Polarity – or what constitutes a primitive character state?
In their study of adult characters, McLaughlin & Lemaitre (1997) used Neoglyphea inopinata Forest & de Saint Laurent, 1975, as the out-group for testing the hypothesis that carcinization had occurred and that lithodids represented the advanced state. No information on development is available for N. inopinata, thus no parallel out-group analysis is possible.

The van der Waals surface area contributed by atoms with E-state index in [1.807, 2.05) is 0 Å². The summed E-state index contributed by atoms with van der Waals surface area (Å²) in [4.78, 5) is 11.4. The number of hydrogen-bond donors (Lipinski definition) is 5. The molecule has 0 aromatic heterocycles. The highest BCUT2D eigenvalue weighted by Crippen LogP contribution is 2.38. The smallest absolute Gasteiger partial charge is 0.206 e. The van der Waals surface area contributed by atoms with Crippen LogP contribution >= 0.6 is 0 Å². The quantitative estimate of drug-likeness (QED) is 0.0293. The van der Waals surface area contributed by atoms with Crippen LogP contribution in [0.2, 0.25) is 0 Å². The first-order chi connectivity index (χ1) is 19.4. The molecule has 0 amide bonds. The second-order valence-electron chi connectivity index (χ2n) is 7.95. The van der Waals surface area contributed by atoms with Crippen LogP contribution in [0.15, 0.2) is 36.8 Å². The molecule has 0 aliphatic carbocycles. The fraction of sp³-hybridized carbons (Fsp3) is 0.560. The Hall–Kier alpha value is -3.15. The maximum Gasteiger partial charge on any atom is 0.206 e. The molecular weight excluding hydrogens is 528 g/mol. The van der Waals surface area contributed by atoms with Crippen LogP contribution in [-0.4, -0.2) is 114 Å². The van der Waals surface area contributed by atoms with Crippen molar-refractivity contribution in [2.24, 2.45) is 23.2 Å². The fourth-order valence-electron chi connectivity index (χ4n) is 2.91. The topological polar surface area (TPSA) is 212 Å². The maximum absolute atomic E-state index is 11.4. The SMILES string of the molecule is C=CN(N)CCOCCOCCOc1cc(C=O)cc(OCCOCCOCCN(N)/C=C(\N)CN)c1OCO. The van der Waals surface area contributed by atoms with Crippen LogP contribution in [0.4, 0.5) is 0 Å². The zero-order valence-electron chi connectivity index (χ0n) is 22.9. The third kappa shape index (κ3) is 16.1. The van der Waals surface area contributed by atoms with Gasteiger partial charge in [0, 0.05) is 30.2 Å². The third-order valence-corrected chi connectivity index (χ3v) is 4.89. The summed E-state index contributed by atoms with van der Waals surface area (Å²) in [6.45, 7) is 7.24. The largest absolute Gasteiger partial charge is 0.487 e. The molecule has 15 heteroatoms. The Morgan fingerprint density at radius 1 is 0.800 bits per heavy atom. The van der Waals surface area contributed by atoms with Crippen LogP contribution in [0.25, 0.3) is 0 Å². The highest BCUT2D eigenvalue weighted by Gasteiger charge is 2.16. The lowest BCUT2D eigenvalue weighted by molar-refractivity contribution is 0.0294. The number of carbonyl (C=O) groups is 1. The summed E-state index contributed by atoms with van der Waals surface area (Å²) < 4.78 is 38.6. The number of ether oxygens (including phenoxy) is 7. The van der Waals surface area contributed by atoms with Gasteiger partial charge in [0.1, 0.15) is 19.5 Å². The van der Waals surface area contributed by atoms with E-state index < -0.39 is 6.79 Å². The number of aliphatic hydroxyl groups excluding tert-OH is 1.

Kluge (1985) and O’Grady (1985) both perceived ontogenetic data as providing three basic uses to phylogenetic systematics, i.e., to provide assessment of homology, to serve as an extra source of observations with which to judge historical relationships, and to serve to polarize character transformations. Although Christofferson (1987, 1988a, b, 1989) and Ng & Clark (2000) used both larval and adult characters in assessing phylogenetic relationships of the Eucarida, Caridea, and certain Brachyura, as pointed out by Hickman (1999), the exclusive use of invertebrate larval data in cladistic analyses is in its infancy. Only a few recent larval decapod studies have applied phylogenetic methods (Clark & Webber 1991; Marques & Pohle 1995, 1998). Polarity was determined by Clark & Webber (1991) and Marques & Pohle (1995) using the assumption that evolution had proceeded by oligomerization, i.e., the loss and reduction of segments and setation elements. However, Marques & Pohle (1998), using out-group analysis, tested the applicability of the oligomerization method of polarity determination, and found it unjustified in that it did not provide the most parsimonious explanation of the data set. In contrast, they believed their results demonstrated that only the use of out-group comparison to polarize character transformations would produce the most parsimonious hypotheses while allowing the researcher to recognize possible addition events. However, it should be noted that Koenemann & Schram (2002) now argue that maximum parsimony is a biased method to analysze development sequence data.